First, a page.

Catnip Toys

The majority of cats in the U.S. find catnip stimulating. Adding this herb to play time can greatly increase your cat’s entertainment! Catnip can be stuffed into toys or packed into balls. Try sprinkling it onto a fresh piece of newspaper or into a paper grocery bag to invite your cat to play. It’s safe for your cat to ingest catnip, especially if you choose an organically grown brand without any additives. One caution about catnip: Some cats become very excited when smelling or eating it, so be careful about petting or rubbing your cat until you know how she responds. When cats get over excited, they can sometimes bite.

Some catnip toys you might like to try:

Feather Type of Cat Toys are the Cat’s Meow of Fun

Cats love to bat and play at almost anything and if it is light  weight and fluffy, so much the better. Feathers do just the trick and cats just love the way they feel and move. They are easy to make if you go to a craft store you can find all the materials. It is important to note that your cat’s safety is most important to make sure that all parts are secured in place correctly. Especially if you have a baby or toddler in the house that could pick up the toy and ingest something that would be a choking hazard.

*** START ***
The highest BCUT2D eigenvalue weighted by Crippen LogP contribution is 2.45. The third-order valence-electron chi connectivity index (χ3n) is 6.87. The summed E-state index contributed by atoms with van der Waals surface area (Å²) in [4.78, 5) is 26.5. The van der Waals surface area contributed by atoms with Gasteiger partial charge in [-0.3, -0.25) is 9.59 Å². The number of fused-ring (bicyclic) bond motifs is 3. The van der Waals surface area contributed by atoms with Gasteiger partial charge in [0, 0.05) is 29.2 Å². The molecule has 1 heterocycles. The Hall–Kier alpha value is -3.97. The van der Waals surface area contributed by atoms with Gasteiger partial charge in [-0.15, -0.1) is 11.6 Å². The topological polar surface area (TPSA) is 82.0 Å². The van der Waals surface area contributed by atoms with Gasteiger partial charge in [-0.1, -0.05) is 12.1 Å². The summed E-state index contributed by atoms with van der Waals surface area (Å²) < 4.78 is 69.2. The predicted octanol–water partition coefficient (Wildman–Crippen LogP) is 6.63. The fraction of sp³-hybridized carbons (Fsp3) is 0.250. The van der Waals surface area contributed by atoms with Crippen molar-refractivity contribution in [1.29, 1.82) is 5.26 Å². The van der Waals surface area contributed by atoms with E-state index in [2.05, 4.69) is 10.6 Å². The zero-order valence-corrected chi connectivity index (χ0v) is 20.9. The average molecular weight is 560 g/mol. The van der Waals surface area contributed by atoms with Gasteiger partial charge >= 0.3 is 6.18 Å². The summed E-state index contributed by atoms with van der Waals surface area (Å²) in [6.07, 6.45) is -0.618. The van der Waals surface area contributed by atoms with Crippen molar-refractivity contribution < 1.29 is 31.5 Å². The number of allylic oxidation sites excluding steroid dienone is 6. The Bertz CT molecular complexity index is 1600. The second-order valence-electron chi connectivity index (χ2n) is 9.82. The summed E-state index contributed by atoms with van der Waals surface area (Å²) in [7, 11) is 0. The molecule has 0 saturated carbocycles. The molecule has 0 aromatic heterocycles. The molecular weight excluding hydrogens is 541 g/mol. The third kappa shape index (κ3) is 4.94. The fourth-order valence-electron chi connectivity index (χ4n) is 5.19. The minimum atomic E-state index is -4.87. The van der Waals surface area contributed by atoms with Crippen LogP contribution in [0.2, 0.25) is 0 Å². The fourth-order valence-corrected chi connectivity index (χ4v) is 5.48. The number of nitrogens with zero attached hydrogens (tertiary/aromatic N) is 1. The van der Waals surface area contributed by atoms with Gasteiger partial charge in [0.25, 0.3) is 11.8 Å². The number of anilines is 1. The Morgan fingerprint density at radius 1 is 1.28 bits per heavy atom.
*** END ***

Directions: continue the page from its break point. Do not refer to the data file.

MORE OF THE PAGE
Some feather cat toys you might like to try:

Toys Made of Attractive Materials

Similar to using catnip to attract cats to toys, toy makers combine materials that cats like in one toy:

  • Feel:  wool, fur, fleece
  • Sound:  crinkly materials, bells, electronic chirps
  • Sight:  flutter, feathery materials, lights, moving parts
  • Smell and taste:  fur, added flavoring (catnip fish, fowl, beef, honeysuckle, etc.)